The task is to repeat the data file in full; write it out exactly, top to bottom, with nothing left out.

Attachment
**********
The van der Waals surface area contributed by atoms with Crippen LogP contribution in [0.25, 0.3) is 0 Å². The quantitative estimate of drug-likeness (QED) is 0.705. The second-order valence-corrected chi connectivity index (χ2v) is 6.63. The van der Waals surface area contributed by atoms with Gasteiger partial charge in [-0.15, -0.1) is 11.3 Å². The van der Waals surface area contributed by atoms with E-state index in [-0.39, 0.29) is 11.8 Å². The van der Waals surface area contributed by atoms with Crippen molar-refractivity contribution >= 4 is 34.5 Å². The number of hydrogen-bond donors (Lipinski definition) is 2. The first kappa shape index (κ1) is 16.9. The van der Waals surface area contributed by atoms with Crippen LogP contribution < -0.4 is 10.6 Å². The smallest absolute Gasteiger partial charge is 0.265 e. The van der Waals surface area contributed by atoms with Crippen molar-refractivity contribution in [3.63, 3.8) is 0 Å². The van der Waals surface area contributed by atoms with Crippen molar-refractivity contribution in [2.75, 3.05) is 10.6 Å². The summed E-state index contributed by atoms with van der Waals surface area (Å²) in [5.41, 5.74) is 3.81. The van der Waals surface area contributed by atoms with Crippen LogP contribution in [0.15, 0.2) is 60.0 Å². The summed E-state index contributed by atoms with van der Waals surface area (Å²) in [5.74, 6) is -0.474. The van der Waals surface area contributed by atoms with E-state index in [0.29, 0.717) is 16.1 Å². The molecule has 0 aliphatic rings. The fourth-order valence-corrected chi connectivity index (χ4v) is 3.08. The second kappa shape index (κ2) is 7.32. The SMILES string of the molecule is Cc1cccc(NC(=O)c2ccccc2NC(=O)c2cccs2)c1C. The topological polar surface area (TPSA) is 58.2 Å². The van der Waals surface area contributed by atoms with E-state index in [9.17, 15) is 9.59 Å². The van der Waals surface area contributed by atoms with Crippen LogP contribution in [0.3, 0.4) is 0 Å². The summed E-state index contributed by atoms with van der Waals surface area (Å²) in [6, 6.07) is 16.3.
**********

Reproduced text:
The van der Waals surface area contributed by atoms with Crippen LogP contribution in [0.25, 0.3) is 0 Å². The quantitative estimate of drug-likeness (QED) is 0.705. The second-order valence-corrected chi connectivity index (χ2v) is 6.63. The van der Waals surface area contributed by atoms with Gasteiger partial charge in [-0.15, -0.1) is 11.3 Å². The van der Waals surface area contributed by atoms with E-state index in [-0.39, 0.29) is 11.8 Å². The van der Waals surface area contributed by atoms with Crippen molar-refractivity contribution >= 4 is 34.5 Å². The number of hydrogen-bond donors (Lipinski definition) is 2. The first kappa shape index (κ1) is 16.9. The van der Waals surface area contributed by atoms with Crippen LogP contribution < -0.4 is 10.6 Å². The smallest absolute Gasteiger partial charge is 0.265 e. The van der Waals surface area contributed by atoms with Crippen molar-refractivity contribution in [3.63, 3.8) is 0 Å². The van der Waals surface area contributed by atoms with Crippen molar-refractivity contribution in [2.75, 3.05) is 10.6 Å². The summed E-state index contributed by atoms with van der Waals surface area (Å²) in [5.41, 5.74) is 3.81. The van der Waals surface area contributed by atoms with Crippen LogP contribution in [0.15, 0.2) is 60.0 Å². The summed E-state index contributed by atoms with van der Waals surface area (Å²) in [5.74, 6) is -0.474. The van der Waals surface area contributed by atoms with E-state index in [0.29, 0.717) is 16.1 Å². The molecule has 0 aliphatic rings. The fourth-order valence-corrected chi connectivity index (χ4v) is 3.08. The second kappa shape index (κ2) is 7.32. The SMILES string of the molecule is Cc1cccc(NC(=O)c2ccccc2NC(=O)c2cccs2)c1C. The topological polar surface area (TPSA) is 58.2 Å². The van der Waals surface area contributed by atoms with E-state index in [9.17, 15) is 9.59 Å². The van der Waals surface area contributed by atoms with Crippen LogP contribution in [0.3, 0.4) is 0 Å². The summed E-state index contributed by atoms with van der Waals surface area (Å²) in [6, 6.07) is 16.3.